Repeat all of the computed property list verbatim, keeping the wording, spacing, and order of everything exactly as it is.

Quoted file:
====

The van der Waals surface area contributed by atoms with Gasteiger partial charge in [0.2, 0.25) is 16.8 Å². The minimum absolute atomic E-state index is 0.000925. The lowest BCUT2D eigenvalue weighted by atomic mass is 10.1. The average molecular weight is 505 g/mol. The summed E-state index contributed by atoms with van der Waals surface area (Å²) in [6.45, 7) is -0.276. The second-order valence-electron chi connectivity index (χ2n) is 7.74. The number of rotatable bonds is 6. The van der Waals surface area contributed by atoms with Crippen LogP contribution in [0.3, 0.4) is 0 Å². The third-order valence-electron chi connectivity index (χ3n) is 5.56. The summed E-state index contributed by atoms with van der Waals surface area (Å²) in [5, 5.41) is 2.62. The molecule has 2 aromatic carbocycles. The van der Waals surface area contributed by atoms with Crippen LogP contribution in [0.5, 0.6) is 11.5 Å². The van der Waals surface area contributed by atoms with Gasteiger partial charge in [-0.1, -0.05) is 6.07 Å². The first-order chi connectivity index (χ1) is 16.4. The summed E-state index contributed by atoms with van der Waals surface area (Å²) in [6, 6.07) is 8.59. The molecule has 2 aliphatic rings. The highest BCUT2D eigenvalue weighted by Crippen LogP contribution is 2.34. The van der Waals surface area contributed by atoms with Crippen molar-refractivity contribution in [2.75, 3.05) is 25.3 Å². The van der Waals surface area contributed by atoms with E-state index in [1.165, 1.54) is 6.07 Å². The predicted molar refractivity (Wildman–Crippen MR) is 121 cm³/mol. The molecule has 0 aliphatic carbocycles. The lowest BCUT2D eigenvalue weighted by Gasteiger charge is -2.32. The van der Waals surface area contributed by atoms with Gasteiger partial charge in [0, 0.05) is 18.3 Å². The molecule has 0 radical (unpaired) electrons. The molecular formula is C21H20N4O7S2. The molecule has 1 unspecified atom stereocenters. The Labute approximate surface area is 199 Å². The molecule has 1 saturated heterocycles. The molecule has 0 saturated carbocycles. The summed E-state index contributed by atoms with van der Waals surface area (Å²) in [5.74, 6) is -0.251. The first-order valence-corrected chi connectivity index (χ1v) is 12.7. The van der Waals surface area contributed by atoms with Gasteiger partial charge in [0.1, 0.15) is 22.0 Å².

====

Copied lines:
The van der Waals surface area contributed by atoms with Gasteiger partial charge in [0.2, 0.25) is 16.8 Å². The minimum absolute atomic E-state index is 0.000925. The lowest BCUT2D eigenvalue weighted by atomic mass is 10.1. The average molecular weight is 505 g/mol. The summed E-state index contributed by atoms with van der Waals surface area (Å²) in [6.45, 7) is -0.276. The second-order valence-electron chi connectivity index (χ2n) is 7.74. The number of rotatable bonds is 6. The van der Waals surface area contributed by atoms with Crippen LogP contribution in [0.3, 0.4) is 0 Å². The third-order valence-electron chi connectivity index (χ3n) is 5.56. The summed E-state index contributed by atoms with van der Waals surface area (Å²) in [5, 5.41) is 2.62. The molecule has 2 aromatic carbocycles. The van der Waals surface area contributed by atoms with Crippen LogP contribution in [0.5, 0.6) is 11.5 Å². The van der Waals surface area contributed by atoms with Gasteiger partial charge in [-0.1, -0.05) is 6.07 Å². The first-order chi connectivity index (χ1) is 16.4. The summed E-state index contributed by atoms with van der Waals surface area (Å²) in [6, 6.07) is 8.59. The molecule has 2 aliphatic rings. The highest BCUT2D eigenvalue weighted by Crippen LogP contribution is 2.34. The van der Waals surface area contributed by atoms with Crippen molar-refractivity contribution in [2.75, 3.05) is 25.3 Å². The van der Waals surface area contributed by atoms with E-state index in [1.165, 1.54) is 6.07 Å². The predicted molar refractivity (Wildman–Crippen MR) is 121 cm³/mol. The molecule has 0 aliphatic carbocycles. The lowest BCUT2D eigenvalue weighted by Gasteiger charge is -2.32. The van der Waals surface area contributed by atoms with Gasteiger partial charge in [0, 0.05) is 18.3 Å². The molecule has 0 radical (unpaired) electrons. The molecular formula is C21H20N4O7S2. The molecule has 1 unspecified atom stereocenters. The Labute approximate surface area is 199 Å². The molecule has 1 saturated heterocycles. The molecule has 0 saturated carbocycles. The summed E-state index contributed by atoms with van der Waals surface area (Å²) in [5.74, 6) is -0.251. The first-order valence-corrected chi connectivity index (χ1v) is 12.7. The van der Waals surface area contributed by atoms with Gasteiger partial charge in [0.1, 0.15) is 22.0 Å².